Chapter 2 – Getting Started with SDL

Okay then. Let’s to get started by creating a sample program.

#include <SDL/SDL.h>

int main(int argc, char* argv[])
{
    /* A pointer to the video surface */
    SDL_Surface* screen = NULL;

    /* Initialize SDL's video sub-system */
    if (SDL_Init(SDL_INIT_VIDEO) < 0)
        fprintf(stderr, SDL_GetError());

    /* Quit SDL on exit */
    atexit(SDL_Quit);

    /* Create a double buffered window 640 pixels wide and 480 pixels long */
    screen = SDL_SetVideoMode(640, 480, 16, SDL_HWSURFACE|SDL_DOUBLEBUF);

    /* Error check */
    if (!screen) fprintf(stderr, SDL_GetError());

    /* Wait 5 seconds */
    SDL_Delay(5000);

    /* Destroy the video surface */
    SDL_FreeSurface(screen);

    return 0;
}

Now, to give you a brief walkthrough…

    /* A pointer to the video surface */
    SDL_Surface* screen = NULL;

Here we declare an SDL_Surface pointer to hold the SDL_Surface object that represents the screen. Using SDL_Surfaces is a generic way of drawing stuff. Something like HDCs in GDI. The same code can be used to draw on the screen that you use to draw in memory.

Surfaces can be copied onto one another (SDL_BlitSurface), or filled with a color (SDL_FillRect) etc. Here’s the declaration:

typedef struct SDL_Surface {
    Uint32 flags;                           /* Read-only */
    SDL_PixelFormat *format;                /* Read-only */
    int w, h;                               /* Read-only */
    Uint16 pitch;                           /* Read-only */
    void *pixels;                           /* Read-write */
    SDL_Rect clip_rect;                     /* Read-only */
    int refcount;                           /* Read-mostly */

  /* This structure also contains private fields not shown here */
} SDL_Surface;

Onto the next snippet.

    /* Initialize SDL's video sub-system */
    if (SDL_Init(SDL_INIT_VIDEO) < 0)
        fprintf(stderr, SDL_GetError());

This initializes SDL and it’s various sub-systems. I used the SDL_INIT_VIDEO flag to initialize the video sub-system. See here for a list of flags to use with this function. To simply initialize everything just use the SDL_INIT_EVERYTHING flag. The function returns 0 on success and -1 on failure (hence the if ... < 0 statement for error checking). Also note that stderr is already redirected to a text file stderr.txt by SDL.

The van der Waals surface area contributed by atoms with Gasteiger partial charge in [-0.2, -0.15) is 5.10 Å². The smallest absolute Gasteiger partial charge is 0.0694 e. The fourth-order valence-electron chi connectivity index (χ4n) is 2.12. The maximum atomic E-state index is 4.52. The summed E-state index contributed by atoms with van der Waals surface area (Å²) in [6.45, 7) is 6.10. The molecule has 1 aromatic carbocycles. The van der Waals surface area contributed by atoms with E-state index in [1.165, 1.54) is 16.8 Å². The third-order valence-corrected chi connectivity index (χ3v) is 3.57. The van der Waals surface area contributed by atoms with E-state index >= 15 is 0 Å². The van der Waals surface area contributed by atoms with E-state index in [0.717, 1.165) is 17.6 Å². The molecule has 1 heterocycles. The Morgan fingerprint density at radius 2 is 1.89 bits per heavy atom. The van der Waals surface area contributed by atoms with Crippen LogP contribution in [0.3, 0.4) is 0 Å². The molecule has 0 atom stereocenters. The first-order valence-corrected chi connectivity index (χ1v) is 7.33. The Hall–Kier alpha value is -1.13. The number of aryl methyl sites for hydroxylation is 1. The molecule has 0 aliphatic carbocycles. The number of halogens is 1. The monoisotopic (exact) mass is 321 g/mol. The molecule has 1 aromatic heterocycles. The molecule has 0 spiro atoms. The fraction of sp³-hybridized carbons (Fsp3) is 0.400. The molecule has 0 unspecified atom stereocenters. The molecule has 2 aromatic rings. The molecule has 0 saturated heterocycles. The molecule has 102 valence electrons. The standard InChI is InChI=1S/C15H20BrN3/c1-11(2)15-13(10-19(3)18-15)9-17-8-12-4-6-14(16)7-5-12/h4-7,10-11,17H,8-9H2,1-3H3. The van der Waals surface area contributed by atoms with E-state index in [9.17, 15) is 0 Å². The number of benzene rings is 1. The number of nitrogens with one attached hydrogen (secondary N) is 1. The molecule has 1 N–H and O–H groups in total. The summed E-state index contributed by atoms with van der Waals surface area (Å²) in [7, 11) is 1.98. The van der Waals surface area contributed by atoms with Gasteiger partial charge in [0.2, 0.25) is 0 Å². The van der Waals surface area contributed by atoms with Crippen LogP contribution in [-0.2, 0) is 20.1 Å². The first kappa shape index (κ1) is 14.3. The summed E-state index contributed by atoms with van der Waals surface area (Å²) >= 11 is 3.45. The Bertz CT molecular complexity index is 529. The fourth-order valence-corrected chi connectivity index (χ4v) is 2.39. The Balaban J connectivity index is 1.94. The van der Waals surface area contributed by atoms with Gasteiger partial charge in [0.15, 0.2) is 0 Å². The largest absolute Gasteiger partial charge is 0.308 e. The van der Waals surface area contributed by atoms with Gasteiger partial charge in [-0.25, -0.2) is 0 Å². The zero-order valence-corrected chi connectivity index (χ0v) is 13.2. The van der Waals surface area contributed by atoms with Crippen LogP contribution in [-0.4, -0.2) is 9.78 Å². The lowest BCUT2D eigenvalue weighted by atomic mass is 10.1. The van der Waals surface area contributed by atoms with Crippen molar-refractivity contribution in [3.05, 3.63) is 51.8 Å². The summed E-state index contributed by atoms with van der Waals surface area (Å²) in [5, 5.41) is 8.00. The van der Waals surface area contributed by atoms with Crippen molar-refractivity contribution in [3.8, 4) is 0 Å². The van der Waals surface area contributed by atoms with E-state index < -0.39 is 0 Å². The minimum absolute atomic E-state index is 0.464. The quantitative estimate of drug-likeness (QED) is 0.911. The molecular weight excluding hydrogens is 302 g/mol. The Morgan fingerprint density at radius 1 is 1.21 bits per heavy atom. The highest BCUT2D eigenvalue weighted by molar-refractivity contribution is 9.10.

/* Quit SDL on exit */
    atexit(SDL_Quit);

This is to ensure that the SDL_Quit()function is called before the program exits. This un-initializes all previously initialized sub-systems and shuts down SDL.

    /* Create a double buffered window 640 pixels wide and 480 pixels long */
    screen = SDL_SetVideoMode(640, 480, 16, SDL_HWSURFACE|SDL_DOUBLEBUF);

This creates a window with a width of 640 and height of 480 pixels. The third parameter is bits-per-pixel, you usually use values like 16, 24 and 32. The last parameter are the display flags. I used SDL_HWSURFACE because I wanted a hardware-surface (i.e a surface stored in video memory instead of system memory). Hardware surfaces tend to be faster than software ones. Secondly, the SDL_DOUBLEBUFflag tells SDL we want a double buffered window mode. Double Buffered means we want SDL to draw first draw on a separate surface in memory (the back-buffer) and then copy the back buffer onto the screen (front-buffer), instead of directly drawing on the screen. This allows for smoother graphics.

    /* Error check */
    if (!screen) fprintf(stderr, SDL_GetError());

The SDL_SetVideoMode() function returns a NULL on failure. So this is just a simple error check.

    /* Wait 5 seconds */
    SDL_Delay(5000);

The SDL_Delay function waits for a specific number of milliseconds. It isn’t very accurate however and shouldn’t be used in doing precise calculations. Over here we just use it to give us 5 seconds (1 s = 1000 ms) to look at our window before it closes.

    /* Destroy the video surface */
    SDL_FreeSurface(screen);

The SDL_FreeSurface() function frees up the memory and resources taken up by a previously created surface. Freeing surfaces you have created is good practice. The surface should also be assigned a NULL value after freeing to ensure that it doesn’t do something unpredictable if accidentally used after it is freed. Since SDL_Surfaces are reference counted, you don’t have to worry about accidentally freeing a surface which is being used somewhere else. If it’s in use, it isn’t freed and deleted. However take care to call SDL_FreeSurface() only once for every surface you create. Since we already added SDL_Quit to atexit() we don’t need to call it here.

To compile SDL applications, you have to include SDL’s include directory to your compiler’s search paths, and link with SDL.dll. On MinGW GCC, I usually use this makefile for compiling SDL Apps:

CC=gcc
COMPILER_DIRS=-I
LINKER_DIRS=-L -L

#Change this when adding more source files
SOURCES=<source files="" />
OBJECTS=$(SOURCES:.cpp=.o)

CFLAGS=-Wall $(COMPILER_DIRS) $(LINKER_DIRS)
LIBS=-l mingw32 -l SDLmain -l SDL
TARGET=-mwindows
EXECUTABLE=bin\game.exe

$(EXECUTABLE): $(OBJECTS)
	$(CC) $(OBJECTS) $(CFLAGS) -o $@ $(LIBS)

%.o : %.cpp
	$(CC) -c $< -o $@ $(CFLAGS)

clean:
	del *.o

, and ¬† should be replaced with SDL’s include, lib and bin directories. For example if SDL is in C:\, should be C:\SDL\include. Replace with your source files.

If the app is successfully built, it should display a blank unresponsive window for about 5 seconds and then shut down. That’s pretty much the infrastructure of an SDL Application.

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